It is well-known that there are many organizations around the world that are doing Africa-related work.
In the Denver metro area alone, Africa events never stop happening. There is an uncountable number of organizations and individuals doing African work here. New non-profits devoted to Africa work are growing, by leaps and bounds. I am a witness to this phenomenon.
Earlier this year I wrote a blog post titled, ‘The idea that Africa is booming is hot and sexy.’ The point in the post is that there is a new and interesting trend that is sweeping across the world–this unprecedented phenomenon that Africa’s time has finally come. And everyone is writing or talking about it. Others want to start their own Africa organization and do something, whatever that may be. This is good news. Let a thousand African flowers bloom!
The question now is, are we getting informed adequately about emerging opportunities in Africa? Is there enough space in the evening news broadcast for positive African news?
Yes, it is true, Africa’s time may be here, but let’s not screw up the opportunity. I mean screwing the opportunity like screwing a football game that we are supposed to win. We would have screwed up the opportunity by letting it pass us by, and by doing nothing about it. How can this happen?
We did not respond when we were asked to help or assist in small ways, like giving $5 or so to a cause to help inform the rest of the world about our motherland. We took a pass when asked to join an organization, one with little money in the bank and with no superstars on its board, and help it make a difference in the world.
Point is, we took a pass because we thought there was ‘nothing in it for me.” Nah, those guys, I don’t know about them? Is that you?
Are you still sitting on the sidelines and not sure what to make about this? Can you tell some friends about Africa Agenda? Can you ask them to give $5 or $10.
But there is joy and satisfaction that comes from doing the things which matter and which forge knowledge and understanding of a place as vast as Africa. CNN, the BBC, Fox News, and even your local TV station or newspaper will not do the grassroots work that we do. I know this from my experience with the media in America.
Local American broadcasters and publishers would rather tell you about some African dictator who is killing his people than to tell you that the same dictator has since been removed from power through democratic elections and there is a new leader in charge, someone who is leading the country to growth and development.
Simply stated–news about African progress and development does not affect the U.S media bottom line. So no one really cares that the continent has turned a corner. If they do, it is in lip service only. For how long will this continue, one might ask?
I know you, the one reading this blog post, agree that this work is needed. If so, why not take action now! If not now, when? Please give $5 to Africa Agenda.
That is what we’re is doing as an organization. We are informing the world about Africa, we are fostering knowledge and understanding about Africa in the 21st century. We are not just a website or a blog, even while this blog defines much of our work. Plus, we have something to show for it.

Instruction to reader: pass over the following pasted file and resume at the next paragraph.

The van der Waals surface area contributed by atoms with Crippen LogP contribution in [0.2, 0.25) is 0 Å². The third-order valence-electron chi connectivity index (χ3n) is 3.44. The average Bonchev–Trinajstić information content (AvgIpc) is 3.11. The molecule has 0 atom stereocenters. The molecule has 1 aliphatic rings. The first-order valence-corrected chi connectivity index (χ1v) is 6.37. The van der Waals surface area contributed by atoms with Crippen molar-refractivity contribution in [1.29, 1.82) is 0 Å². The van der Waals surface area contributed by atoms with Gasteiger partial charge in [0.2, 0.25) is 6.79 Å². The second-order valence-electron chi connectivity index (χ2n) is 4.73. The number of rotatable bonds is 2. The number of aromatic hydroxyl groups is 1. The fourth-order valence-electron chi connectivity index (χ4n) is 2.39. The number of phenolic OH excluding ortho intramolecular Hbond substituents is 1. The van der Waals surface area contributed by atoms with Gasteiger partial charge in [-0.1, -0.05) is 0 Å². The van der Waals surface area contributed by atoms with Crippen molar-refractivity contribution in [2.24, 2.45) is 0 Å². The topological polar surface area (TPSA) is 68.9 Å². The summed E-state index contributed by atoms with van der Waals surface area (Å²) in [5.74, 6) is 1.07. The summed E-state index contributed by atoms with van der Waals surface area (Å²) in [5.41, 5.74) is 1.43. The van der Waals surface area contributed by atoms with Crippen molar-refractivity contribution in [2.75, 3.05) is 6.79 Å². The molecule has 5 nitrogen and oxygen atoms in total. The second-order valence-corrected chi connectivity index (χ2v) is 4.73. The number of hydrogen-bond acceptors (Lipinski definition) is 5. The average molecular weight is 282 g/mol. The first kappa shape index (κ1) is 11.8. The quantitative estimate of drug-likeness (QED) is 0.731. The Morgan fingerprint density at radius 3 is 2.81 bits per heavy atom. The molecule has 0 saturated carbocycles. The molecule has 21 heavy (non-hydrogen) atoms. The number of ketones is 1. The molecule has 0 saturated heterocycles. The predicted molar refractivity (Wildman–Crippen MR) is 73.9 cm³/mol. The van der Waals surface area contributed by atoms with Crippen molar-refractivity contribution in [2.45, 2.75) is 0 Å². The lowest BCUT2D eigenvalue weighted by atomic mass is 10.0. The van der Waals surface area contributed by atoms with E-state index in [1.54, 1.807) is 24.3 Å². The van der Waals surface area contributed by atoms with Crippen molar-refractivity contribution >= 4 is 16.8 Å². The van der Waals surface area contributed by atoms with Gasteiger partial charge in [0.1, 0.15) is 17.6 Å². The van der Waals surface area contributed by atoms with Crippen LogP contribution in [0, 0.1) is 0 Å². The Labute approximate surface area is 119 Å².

We are not just talking about money in the bank, but things we have accomplished for the community. Your $5 donation will go towards helping us build and establish the platform for more of this kind of grassroots community work.
There are lots of organizations that would do huge events, they get big donations from deep pockets. We don’t get all of that. Still, we are doing what matters, like disseminating Africa information, one person at a time, and challenging the Africa status-quo.
Africa Agenda has created and continues to create plenty of opportunities for grassroots dialogue and engagement, which fosters debate about the future of the continent. This dialogue and understanding are needed today, more than ever before.
Today, travel to the continent by Americans and people from the four corners of the globe never stops. It is a daily routine. Imagine that no one from America was going to Ghana or Tanzania because all they knew about those countries were stories of Ebola, coup d’etats, or diseases. That would be devastating!
Africa is changing, has changed tremendously, and so should our mindset.
People are going because they are hearing something new, such as the discovery of oil in Ghana. They are going because they are hearing the drums of business and investment. They are hearing the drums of elections and democracy in Kenya and Tanzania. They want to be election monitors, they want to compete with the Chinese and they want to build schools, they want to help educate the young and the curious.
The recent conflict in the Central African Republic (CAR) and Mali many have put a damper to this progress, but that’s not a reason for us to despair?
What is important today is to know and understand exactly what everyone is doing for the continent, locally and internationally, and if that work is helping improve the African peoples’ way of life, and building vibrant, sustainable communities.